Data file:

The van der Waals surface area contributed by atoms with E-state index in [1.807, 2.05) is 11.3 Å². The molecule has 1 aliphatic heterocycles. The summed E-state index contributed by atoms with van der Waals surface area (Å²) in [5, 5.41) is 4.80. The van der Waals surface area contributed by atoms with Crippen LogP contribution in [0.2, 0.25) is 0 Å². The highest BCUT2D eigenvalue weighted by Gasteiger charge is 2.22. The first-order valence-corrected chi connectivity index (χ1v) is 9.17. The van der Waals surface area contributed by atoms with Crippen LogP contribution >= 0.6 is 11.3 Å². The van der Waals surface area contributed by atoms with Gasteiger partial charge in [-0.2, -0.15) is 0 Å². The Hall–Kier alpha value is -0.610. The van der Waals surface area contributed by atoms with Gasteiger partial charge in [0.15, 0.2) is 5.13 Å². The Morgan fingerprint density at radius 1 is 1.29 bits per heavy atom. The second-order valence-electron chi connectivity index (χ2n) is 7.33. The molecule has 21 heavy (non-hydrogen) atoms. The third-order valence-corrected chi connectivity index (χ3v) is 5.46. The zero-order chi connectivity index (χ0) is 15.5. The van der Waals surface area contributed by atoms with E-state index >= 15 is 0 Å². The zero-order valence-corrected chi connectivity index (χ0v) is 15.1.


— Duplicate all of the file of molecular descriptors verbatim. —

The van der Waals surface area contributed by atoms with E-state index in [1.807, 2.05) is 11.3 Å². The molecule has 1 aliphatic heterocycles. The summed E-state index contributed by atoms with van der Waals surface area (Å²) in [5, 5.41) is 4.80. The van der Waals surface area contributed by atoms with Crippen LogP contribution in [0.2, 0.25) is 0 Å². The highest BCUT2D eigenvalue weighted by Gasteiger charge is 2.22. The first-order valence-corrected chi connectivity index (χ1v) is 9.17. The van der Waals surface area contributed by atoms with Crippen LogP contribution >= 0.6 is 11.3 Å². The van der Waals surface area contributed by atoms with Gasteiger partial charge in [-0.2, -0.15) is 0 Å². The Hall–Kier alpha value is -0.610. The van der Waals surface area contributed by atoms with Gasteiger partial charge in [0.15, 0.2) is 5.13 Å². The Morgan fingerprint density at radius 1 is 1.29 bits per heavy atom. The second-order valence-electron chi connectivity index (χ2n) is 7.33. The molecule has 21 heavy (non-hydrogen) atoms. The third-order valence-corrected chi connectivity index (χ3v) is 5.46. The zero-order chi connectivity index (χ0) is 15.5. The van der Waals surface area contributed by atoms with E-state index >= 15 is 0 Å². The zero-order valence-corrected chi connectivity index (χ0v) is 15.1.